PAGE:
Leaders Who Push for Change And Reach Out Are Applauded

By Philip Rucker
Washington Post Staff Writer
Monday, October 6, 2008

F ive directors of area nonprofit groups are being honored today as winners of the 2008 Exponent Awards, one of the Washington region's most prestigious prizes for nonprofits that honors visionary community leadership.

The awards, presented by the District-based Eugene and Agnes E. Meyer Foundation, are designed to help nurture talented leaders and raise the visibility of some of the best managed grass-roots nonprofit organizations. The awards program, now in its third year, is the centerpiece of the foundation's local initiative to combat a growing leadership crisis that has many nonprofit groups struggling to recruit and retain talented staff.

Julie L. Rogers, president of the Meyer Foundation, said the awards program spotlights the "best and brightest as a way of saying these people matter in our community."

"We meet these people every day. They are fabulous," Rogers said. But, she added, "they're on the skinny branches, because the fundraising pressures are such that they are for the most part raising every dollar every year."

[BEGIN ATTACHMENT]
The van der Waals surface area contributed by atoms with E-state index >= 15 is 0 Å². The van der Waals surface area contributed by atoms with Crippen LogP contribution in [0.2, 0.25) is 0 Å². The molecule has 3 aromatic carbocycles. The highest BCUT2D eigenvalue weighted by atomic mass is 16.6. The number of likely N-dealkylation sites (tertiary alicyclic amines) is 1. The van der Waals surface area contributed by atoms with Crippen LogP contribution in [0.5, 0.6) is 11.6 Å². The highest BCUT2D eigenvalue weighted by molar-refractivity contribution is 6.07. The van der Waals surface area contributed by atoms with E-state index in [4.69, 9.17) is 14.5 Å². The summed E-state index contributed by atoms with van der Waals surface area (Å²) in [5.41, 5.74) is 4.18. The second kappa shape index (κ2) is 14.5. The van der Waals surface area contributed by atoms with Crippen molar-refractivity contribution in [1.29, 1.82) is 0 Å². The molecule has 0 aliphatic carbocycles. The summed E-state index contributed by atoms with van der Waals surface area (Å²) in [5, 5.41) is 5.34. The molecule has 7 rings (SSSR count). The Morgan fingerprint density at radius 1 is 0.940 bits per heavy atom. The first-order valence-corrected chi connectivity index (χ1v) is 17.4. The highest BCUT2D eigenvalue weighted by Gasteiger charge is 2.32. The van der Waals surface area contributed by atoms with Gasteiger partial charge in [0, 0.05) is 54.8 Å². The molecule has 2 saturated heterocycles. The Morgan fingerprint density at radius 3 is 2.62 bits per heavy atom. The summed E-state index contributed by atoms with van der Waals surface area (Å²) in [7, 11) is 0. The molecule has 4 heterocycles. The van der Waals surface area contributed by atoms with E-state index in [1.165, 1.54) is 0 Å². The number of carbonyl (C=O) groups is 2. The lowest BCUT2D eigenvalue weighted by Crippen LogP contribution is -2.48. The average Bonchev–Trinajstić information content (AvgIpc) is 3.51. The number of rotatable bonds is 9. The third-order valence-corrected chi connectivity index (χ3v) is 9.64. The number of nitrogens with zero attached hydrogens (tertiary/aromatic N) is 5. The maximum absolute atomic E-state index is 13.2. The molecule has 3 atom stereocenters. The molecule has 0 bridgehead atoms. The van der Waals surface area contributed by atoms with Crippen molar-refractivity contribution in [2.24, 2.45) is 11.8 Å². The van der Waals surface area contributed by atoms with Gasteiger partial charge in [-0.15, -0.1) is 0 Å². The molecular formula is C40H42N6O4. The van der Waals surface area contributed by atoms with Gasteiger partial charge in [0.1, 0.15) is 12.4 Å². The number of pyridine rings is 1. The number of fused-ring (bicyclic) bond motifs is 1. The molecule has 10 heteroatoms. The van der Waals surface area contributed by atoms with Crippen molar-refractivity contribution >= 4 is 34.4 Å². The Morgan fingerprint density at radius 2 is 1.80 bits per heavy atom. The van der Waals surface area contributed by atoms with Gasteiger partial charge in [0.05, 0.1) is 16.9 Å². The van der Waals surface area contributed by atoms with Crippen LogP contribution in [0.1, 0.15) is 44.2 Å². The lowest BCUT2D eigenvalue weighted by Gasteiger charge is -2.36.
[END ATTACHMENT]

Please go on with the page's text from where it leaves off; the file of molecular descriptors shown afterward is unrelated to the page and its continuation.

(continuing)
The foundation, which was started by former Washington Post publisher Eugene Meyer but is not affiliated with the company, will give each winner a $100,000 cash prize, with loose rules governing how that money should be spent. Winners said they are considering using the money to expand career development for their staff, hire additional staff or invest in upgraded technology.

Here are profiles of the five winners:

Mary Brown

Executive director, Life Pieces to Masterpieces

w hen Brown, 45, sees young men running through alleys in Anacostia or playing with needles in a park, she sees opportunity.

"You think, 'Oh, there's another one,' " Brown said of the children in that neighborhood who are often considered lost. "But those are my boys. Those are the ones that we want."

Brown co-founded Life Pieces to Masterpieces 13 years ago. It is an apprentice organization that mentors troubled boys and young men in the District, many of whom are not in school and are growing up without fathers in families plagued by poverty and substance abuse. At a facility in Ward 7, Brown and her staff teach the apprentices how to express themselves through sketching and painting and how to sell their artwork.

"We tell them, 'You're Renaissance men,' " Brown said. "They're gentlemen, scholars, artists, athletes."

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